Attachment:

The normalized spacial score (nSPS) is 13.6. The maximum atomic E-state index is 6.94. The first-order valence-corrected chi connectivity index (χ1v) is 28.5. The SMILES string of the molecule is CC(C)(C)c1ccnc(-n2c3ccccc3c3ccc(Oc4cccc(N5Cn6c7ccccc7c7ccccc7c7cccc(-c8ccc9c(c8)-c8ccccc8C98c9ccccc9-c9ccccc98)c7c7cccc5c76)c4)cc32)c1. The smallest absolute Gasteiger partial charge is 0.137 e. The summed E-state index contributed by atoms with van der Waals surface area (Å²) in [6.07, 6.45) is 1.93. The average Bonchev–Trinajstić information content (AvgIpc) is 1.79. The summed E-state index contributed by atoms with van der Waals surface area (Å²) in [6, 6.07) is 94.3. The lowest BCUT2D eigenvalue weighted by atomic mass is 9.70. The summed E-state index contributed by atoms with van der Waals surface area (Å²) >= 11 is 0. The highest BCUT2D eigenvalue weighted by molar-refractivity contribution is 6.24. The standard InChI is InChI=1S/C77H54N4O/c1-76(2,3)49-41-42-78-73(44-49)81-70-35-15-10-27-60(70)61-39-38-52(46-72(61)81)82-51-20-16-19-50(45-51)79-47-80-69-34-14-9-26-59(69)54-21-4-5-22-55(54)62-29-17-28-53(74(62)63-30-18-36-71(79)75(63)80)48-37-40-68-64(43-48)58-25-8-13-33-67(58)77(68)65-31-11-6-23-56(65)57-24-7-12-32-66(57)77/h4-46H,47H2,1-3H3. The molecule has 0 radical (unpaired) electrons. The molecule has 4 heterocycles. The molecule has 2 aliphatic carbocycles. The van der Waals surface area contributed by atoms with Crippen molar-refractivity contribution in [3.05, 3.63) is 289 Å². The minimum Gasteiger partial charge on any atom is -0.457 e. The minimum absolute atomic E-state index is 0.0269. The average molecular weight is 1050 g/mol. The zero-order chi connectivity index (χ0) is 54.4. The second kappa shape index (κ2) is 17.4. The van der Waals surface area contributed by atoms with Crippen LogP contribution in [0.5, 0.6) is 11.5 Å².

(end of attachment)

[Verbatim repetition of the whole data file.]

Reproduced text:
The normalized spacial score (nSPS) is 13.6. The maximum atomic E-state index is 6.94. The first-order valence-corrected chi connectivity index (χ1v) is 28.5. The SMILES string of the molecule is CC(C)(C)c1ccnc(-n2c3ccccc3c3ccc(Oc4cccc(N5Cn6c7ccccc7c7ccccc7c7cccc(-c8ccc9c(c8)-c8ccccc8C98c9ccccc9-c9ccccc98)c7c7cccc5c76)c4)cc32)c1. The smallest absolute Gasteiger partial charge is 0.137 e. The summed E-state index contributed by atoms with van der Waals surface area (Å²) in [6.07, 6.45) is 1.93. The average Bonchev–Trinajstić information content (AvgIpc) is 1.79. The summed E-state index contributed by atoms with van der Waals surface area (Å²) in [6, 6.07) is 94.3. The lowest BCUT2D eigenvalue weighted by atomic mass is 9.70. The summed E-state index contributed by atoms with van der Waals surface area (Å²) >= 11 is 0. The highest BCUT2D eigenvalue weighted by molar-refractivity contribution is 6.24. The standard InChI is InChI=1S/C77H54N4O/c1-76(2,3)49-41-42-78-73(44-49)81-70-35-15-10-27-60(70)61-39-38-52(46-72(61)81)82-51-20-16-19-50(45-51)79-47-80-69-34-14-9-26-59(69)54-21-4-5-22-55(54)62-29-17-28-53(74(62)63-30-18-36-71(79)75(63)80)48-37-40-68-64(43-48)58-25-8-13-33-67(58)77(68)65-31-11-6-23-56(65)57-24-7-12-32-66(57)77/h4-46H,47H2,1-3H3. The molecule has 0 radical (unpaired) electrons. The molecule has 4 heterocycles. The molecule has 2 aliphatic carbocycles. The van der Waals surface area contributed by atoms with Crippen molar-refractivity contribution in [3.05, 3.63) is 289 Å². The minimum Gasteiger partial charge on any atom is -0.457 e. The minimum absolute atomic E-state index is 0.0269. The average molecular weight is 1050 g/mol. The zero-order chi connectivity index (χ0) is 54.4. The second kappa shape index (κ2) is 17.4. The van der Waals surface area contributed by atoms with Crippen LogP contribution in [0.5, 0.6) is 11.5 Å².